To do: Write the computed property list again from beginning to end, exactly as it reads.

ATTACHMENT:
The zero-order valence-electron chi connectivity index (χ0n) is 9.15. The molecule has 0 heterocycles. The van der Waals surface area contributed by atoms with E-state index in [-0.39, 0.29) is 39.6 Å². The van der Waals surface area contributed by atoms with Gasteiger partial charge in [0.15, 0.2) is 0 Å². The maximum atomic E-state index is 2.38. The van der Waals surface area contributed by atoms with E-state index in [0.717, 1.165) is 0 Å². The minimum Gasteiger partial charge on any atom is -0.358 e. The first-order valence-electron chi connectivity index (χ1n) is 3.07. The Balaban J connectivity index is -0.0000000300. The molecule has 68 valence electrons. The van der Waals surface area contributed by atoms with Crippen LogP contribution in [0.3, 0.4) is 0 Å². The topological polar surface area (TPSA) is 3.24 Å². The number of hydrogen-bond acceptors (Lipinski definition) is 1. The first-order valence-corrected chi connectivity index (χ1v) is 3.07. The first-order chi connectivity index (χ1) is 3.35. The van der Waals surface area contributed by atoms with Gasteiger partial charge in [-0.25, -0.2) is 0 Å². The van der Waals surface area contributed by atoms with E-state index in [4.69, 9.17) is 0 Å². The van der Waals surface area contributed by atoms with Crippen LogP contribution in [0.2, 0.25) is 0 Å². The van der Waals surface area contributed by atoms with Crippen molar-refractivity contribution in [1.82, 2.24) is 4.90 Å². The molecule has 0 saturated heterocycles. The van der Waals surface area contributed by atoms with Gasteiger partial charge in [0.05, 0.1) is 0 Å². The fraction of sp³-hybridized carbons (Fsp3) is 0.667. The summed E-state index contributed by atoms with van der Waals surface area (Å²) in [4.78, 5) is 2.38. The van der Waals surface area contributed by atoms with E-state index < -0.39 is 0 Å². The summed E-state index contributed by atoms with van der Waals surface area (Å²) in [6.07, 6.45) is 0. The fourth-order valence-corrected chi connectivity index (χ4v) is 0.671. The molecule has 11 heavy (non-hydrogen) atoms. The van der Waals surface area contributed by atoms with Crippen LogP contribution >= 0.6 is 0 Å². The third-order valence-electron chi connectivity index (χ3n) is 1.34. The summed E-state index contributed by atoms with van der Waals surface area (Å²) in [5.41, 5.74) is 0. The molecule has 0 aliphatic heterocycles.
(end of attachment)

The zero-order valence-electron chi connectivity index (χ0n) is 9.15. The molecule has 0 heterocycles. The van der Waals surface area contributed by atoms with E-state index in [-0.39, 0.29) is 39.6 Å². The van der Waals surface area contributed by atoms with Gasteiger partial charge in [0.15, 0.2) is 0 Å². The maximum atomic E-state index is 2.38. The van der Waals surface area contributed by atoms with E-state index in [0.717, 1.165) is 0 Å². The minimum Gasteiger partial charge on any atom is -0.358 e. The first-order valence-electron chi connectivity index (χ1n) is 3.07. The Balaban J connectivity index is -0.0000000300. The molecule has 68 valence electrons. The van der Waals surface area contributed by atoms with Crippen LogP contribution in [0.3, 0.4) is 0 Å². The topological polar surface area (TPSA) is 3.24 Å². The number of hydrogen-bond acceptors (Lipinski definition) is 1. The first-order valence-corrected chi connectivity index (χ1v) is 3.07. The first-order chi connectivity index (χ1) is 3.35. The van der Waals surface area contributed by atoms with Gasteiger partial charge in [-0.25, -0.2) is 0 Å². The van der Waals surface area contributed by atoms with E-state index in [4.69, 9.17) is 0 Å². The van der Waals surface area contributed by atoms with Crippen LogP contribution in [0.2, 0.25) is 0 Å². The van der Waals surface area contributed by atoms with Crippen molar-refractivity contribution in [1.82, 2.24) is 4.90 Å². The molecule has 0 saturated heterocycles. The van der Waals surface area contributed by atoms with Gasteiger partial charge in [0.05, 0.1) is 0 Å². The fraction of sp³-hybridized carbons (Fsp3) is 0.667. The summed E-state index contributed by atoms with van der Waals surface area (Å²) in [4.78, 5) is 2.38. The van der Waals surface area contributed by atoms with E-state index < -0.39 is 0 Å². The summed E-state index contributed by atoms with van der Waals surface area (Å²) in [6.07, 6.45) is 0. The fourth-order valence-corrected chi connectivity index (χ4v) is 0.671. The molecule has 11 heavy (non-hydrogen) atoms. The van der Waals surface area contributed by atoms with Crippen LogP contribution >= 0.6 is 0 Å². The third-order valence-electron chi connectivity index (χ3n) is 1.34. The summed E-state index contributed by atoms with van der Waals surface area (Å²) in [5.41, 5.74) is 0. The molecule has 0 aliphatic heterocycles.